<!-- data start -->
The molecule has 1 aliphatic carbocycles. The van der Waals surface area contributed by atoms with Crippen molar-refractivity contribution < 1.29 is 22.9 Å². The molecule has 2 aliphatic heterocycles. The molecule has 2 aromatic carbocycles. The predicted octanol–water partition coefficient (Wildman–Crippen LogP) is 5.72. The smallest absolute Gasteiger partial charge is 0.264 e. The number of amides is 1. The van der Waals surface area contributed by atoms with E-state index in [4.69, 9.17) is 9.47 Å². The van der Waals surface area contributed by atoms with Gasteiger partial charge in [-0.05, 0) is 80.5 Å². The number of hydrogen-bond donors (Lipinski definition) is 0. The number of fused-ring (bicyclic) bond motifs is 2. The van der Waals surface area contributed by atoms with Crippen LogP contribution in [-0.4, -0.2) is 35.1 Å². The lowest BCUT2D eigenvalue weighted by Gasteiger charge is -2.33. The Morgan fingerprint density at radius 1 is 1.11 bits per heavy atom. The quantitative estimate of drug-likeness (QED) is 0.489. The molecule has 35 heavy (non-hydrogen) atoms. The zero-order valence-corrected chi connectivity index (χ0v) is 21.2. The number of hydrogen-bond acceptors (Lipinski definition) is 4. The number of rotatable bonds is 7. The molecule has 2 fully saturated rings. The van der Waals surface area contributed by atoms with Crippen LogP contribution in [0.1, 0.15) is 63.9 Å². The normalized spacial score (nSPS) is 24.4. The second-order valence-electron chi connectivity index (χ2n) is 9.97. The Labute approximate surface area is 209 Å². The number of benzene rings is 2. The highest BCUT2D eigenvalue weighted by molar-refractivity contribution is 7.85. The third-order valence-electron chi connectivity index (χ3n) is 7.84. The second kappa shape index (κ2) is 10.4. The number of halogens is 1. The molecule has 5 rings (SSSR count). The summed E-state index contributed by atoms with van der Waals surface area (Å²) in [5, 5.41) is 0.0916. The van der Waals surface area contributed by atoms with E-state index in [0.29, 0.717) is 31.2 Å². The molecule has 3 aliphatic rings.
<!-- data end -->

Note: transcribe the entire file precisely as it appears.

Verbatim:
The molecule has 1 aliphatic carbocycles. The van der Waals surface area contributed by atoms with Crippen molar-refractivity contribution < 1.29 is 22.9 Å². The molecule has 2 aliphatic heterocycles. The molecule has 2 aromatic carbocycles. The predicted octanol–water partition coefficient (Wildman–Crippen LogP) is 5.72. The smallest absolute Gasteiger partial charge is 0.264 e. The number of amides is 1. The van der Waals surface area contributed by atoms with E-state index in [4.69, 9.17) is 9.47 Å². The van der Waals surface area contributed by atoms with Gasteiger partial charge in [-0.05, 0) is 80.5 Å². The number of hydrogen-bond donors (Lipinski definition) is 0. The number of fused-ring (bicyclic) bond motifs is 2. The van der Waals surface area contributed by atoms with Crippen LogP contribution in [-0.4, -0.2) is 35.1 Å². The lowest BCUT2D eigenvalue weighted by Gasteiger charge is -2.33. The Morgan fingerprint density at radius 1 is 1.11 bits per heavy atom. The quantitative estimate of drug-likeness (QED) is 0.489. The molecule has 35 heavy (non-hydrogen) atoms. The zero-order valence-corrected chi connectivity index (χ0v) is 21.2. The number of hydrogen-bond acceptors (Lipinski definition) is 4. The number of rotatable bonds is 7. The molecule has 2 fully saturated rings. The van der Waals surface area contributed by atoms with Crippen LogP contribution in [0.1, 0.15) is 63.9 Å². The normalized spacial score (nSPS) is 24.4. The second-order valence-electron chi connectivity index (χ2n) is 9.97. The Labute approximate surface area is 209 Å². The number of benzene rings is 2. The highest BCUT2D eigenvalue weighted by molar-refractivity contribution is 7.85. The third-order valence-electron chi connectivity index (χ3n) is 7.84. The second kappa shape index (κ2) is 10.4. The number of halogens is 1. The molecule has 5 rings (SSSR count). The summed E-state index contributed by atoms with van der Waals surface area (Å²) in [5, 5.41) is 0.0916. The van der Waals surface area contributed by atoms with E-state index in [0.29, 0.717) is 31.2 Å². The molecule has 3 aliphatic rings.